lilac pruning (and perfuming)

lilac prune and prepWHEN LILACS IN THE DOORYARD BLOOM…is the time to prune, and to bring bundles inside to smell up the house. Learn the simple details to make the right cuts (and for cuts that last the longest possible time in a vase, too):

Unless they are overgrown, lilacs don’t need much pruning (except the “musts” for every woody plant we all agreed recently that we’d keep up with, removing dead, diseased and damaged woody, or any that’s just not well-placed).

But by doing a little pruning (read: cutting bouquets of flowers to enjoy) you do the plant a favor, and prevent the ugly aftermath of lilac-blooming season, those dried-up trusses that persist forever, or so it seems. (I have to admit, once I catch up with my other garden chores I deadhead my many lilacs, removing whatever spent flowerheads I didn’t harvest earlier as bouquets…just can’t stand those nasty deadheads all summer, fall and winter long.)

But right now, while your lilacs bloom, simply work as if you want to gather a bouquet, which is essentially deadheading the plant. Before putting the stems in water, crush the ends with a hammer on a stone or other hard surface outside so that they can drink enough to keep the large flowerheads from wilting (which they will otherwise do almost at once). The same conditioning trick works for other woody branches you want to display in water, by the way.

Isn’t it nice when a chore is also a treat? For more on lilac pruning, try this.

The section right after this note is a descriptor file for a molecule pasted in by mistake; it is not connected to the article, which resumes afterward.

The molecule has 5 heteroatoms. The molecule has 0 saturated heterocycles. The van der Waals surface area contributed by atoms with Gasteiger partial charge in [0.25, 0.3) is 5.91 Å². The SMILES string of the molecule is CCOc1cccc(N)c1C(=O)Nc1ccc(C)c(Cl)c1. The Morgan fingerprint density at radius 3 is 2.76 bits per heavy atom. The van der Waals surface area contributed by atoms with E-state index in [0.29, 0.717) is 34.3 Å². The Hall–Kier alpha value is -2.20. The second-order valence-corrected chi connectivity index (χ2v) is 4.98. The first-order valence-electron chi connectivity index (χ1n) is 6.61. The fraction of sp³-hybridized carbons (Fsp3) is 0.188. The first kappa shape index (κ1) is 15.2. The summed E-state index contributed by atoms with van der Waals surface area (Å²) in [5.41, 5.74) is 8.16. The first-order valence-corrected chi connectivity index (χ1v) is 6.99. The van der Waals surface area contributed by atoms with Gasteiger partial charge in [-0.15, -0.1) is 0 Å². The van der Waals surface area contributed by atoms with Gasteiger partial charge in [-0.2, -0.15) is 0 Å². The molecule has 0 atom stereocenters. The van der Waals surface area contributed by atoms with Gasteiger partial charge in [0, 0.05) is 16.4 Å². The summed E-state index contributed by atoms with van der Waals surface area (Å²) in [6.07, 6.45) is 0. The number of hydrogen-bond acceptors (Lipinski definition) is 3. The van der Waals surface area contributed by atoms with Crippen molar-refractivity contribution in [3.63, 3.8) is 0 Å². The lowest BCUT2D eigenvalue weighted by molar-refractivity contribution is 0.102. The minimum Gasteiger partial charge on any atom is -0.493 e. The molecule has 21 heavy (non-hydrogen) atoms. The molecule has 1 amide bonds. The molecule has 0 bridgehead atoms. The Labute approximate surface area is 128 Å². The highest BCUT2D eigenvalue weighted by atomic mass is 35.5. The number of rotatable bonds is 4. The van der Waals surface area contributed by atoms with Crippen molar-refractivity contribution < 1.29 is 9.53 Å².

stem crushing w/hammer

  1. Michele says:

    Hi.. Love your site. How do I get my red honeysuckle rid of bugs without causing harm to butterflies and hummingbirds.. Any organic bug be gone??

    How do I control fungus on bee balm plants?

    1. margaret says:

      Hi, Michele. I just regularly hose the honeysuckles down (water from the hose) to remove aphids, and if I notice ANY early signs of infestation I trim them back and destroy the parts that I cut off. Vigilance, early and ongoing. Once they get established it’s hard to known them back. As for powdery mildew, again it’s about prevention. Some varieties are more resistant, but also good air circulation (not planted up against a wall or in too much shade) is critical, and sometimes you have to thin out the clump (cut out some of the stems to make it airier) before it sets in. Once mildew establishes, there is no real countermeasure. There are sprays with baking soda and such, but it must be done BEFORE any signs, and I just don’t bother.

Leave a Reply

Your email address will not be published. Required fields are marked *

This site uses Akismet to reduce spam. Learn how your comment data is processed.